Can Apple's new approach to music help those of us who have stopped discovering new music restart that process?
If you ever watch extreme sports type videos on YouTube - especially those shot on a GoPro, there's a handful of tunes you'll quickly become familiar with. Why do they get used so much?
The iTunes Store has been open 10 years in the UK...
Sound Supply is my favourite way of discovering new music. It helps me pretend I'm still young...
Google+ gets stereo music hangouts…
To say that it's a physical object that is most resonant of a deceased person is arrant nonsense. The most important thing is the choices they made, and their digital music collection is a set of those choices made manifest.
This was a liveblog I abandoned because it didn’t seem “content rich” enough. I originally planned to mix it with the Sean Parker interview, as he’s an investor in the service, but that proved big enough to stand entirely by itself.
I have a confession: I’m not a Spotify user. Oh, I have the app on my Mac and iPhone, but I’ve never got into the habit of using it. I still habitually play music from my own collection. I’m so middle-aged. However, I’m also aware that it’s reached almost cult-like status amongst many of my more webby friends, so I was interested in hearing Ek talk more about it..
Spotify arose as a response to the growth of piracy in Sweden – they wanted to make it easier to consume and share music that it was to pirate it. What happens if you have iTunes with ALL the world’s music in it? “We wanted it to work everywhere, like water.” Loïc seems to be unaware that it was available for years in the UK before it headed to the US, which is odd. Cracking the US wasn’t easy, says Ek – it took two years. They set targets for themselves, and proved repeatedly to the record labels that this works. What are people paying for? Portability.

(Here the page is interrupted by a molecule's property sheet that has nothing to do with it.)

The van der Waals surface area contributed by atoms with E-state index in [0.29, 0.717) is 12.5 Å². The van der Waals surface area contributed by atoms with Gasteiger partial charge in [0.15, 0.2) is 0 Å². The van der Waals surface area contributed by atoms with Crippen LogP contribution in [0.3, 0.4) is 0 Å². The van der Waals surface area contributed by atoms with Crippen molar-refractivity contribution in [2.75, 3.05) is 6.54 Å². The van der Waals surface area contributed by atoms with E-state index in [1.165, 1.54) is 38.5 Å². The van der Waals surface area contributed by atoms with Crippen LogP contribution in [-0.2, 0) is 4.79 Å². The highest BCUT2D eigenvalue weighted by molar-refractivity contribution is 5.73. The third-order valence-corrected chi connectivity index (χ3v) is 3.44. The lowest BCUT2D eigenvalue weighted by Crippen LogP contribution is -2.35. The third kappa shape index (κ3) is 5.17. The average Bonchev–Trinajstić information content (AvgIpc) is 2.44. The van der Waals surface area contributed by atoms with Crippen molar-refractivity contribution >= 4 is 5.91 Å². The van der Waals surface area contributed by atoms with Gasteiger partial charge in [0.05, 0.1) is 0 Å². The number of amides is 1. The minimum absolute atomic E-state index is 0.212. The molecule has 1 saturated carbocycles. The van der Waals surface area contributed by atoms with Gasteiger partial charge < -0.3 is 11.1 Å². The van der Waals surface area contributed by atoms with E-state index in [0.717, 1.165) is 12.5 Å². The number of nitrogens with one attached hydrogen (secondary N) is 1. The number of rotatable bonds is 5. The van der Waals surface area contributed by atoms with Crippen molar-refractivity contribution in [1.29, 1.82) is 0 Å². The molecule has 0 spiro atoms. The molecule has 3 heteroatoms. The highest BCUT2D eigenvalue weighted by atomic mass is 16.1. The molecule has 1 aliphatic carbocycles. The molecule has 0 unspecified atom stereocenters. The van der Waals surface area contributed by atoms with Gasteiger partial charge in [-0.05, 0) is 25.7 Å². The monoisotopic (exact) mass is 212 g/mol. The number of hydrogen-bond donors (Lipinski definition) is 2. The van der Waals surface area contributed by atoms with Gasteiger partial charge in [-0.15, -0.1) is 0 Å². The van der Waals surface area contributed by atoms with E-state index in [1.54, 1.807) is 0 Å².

Big news: Spotify radio – a streaming experience.
It’s a “lean back” experience. Unlimited skips, unlimited stations. That’s a direct play against things like Pandora, and actually makes it more appealing to me – rather than having to pick and choose songs, I can fire it up and let it run.
The business has £2.5m paying customers – the majority paying €10 per month
So, are they going to sell? Ek says not. They just want to build a great company – everything else is secondary. The objective is not to sell.
Music fans might also enjoy the video from the party for Le Web attendees, featuring the Ting Tings…
A taste of last night’s Le Web party:
Well, this is really useful:
Combined into one as it was done in one go:
- Radiohead, Arcade Fire and OKGo are releasing the creativity into the wild and letting their fans curate it
- Private enterprise needs to become more of a social enterprise, and thus be more sustainable
- Sally doesn’t envy the archeologists of the future, given the amount of data we’re creating
- Information overload is the problems – but it’s not buried. It’s there.
- The Eden Project is going to start gathering people’s creations around the project
- In order for curation to be strong in the future, we’re going to need a strong community around our brand, so they create material to curate.
- The Big Society – it is doable, and it needs to be sold in as achievable.
- Where are the quick wins? There are life hurdles to get over. What one thing could you do?
- Gary said that the + in Creativity +Curation hasn’t been talked about…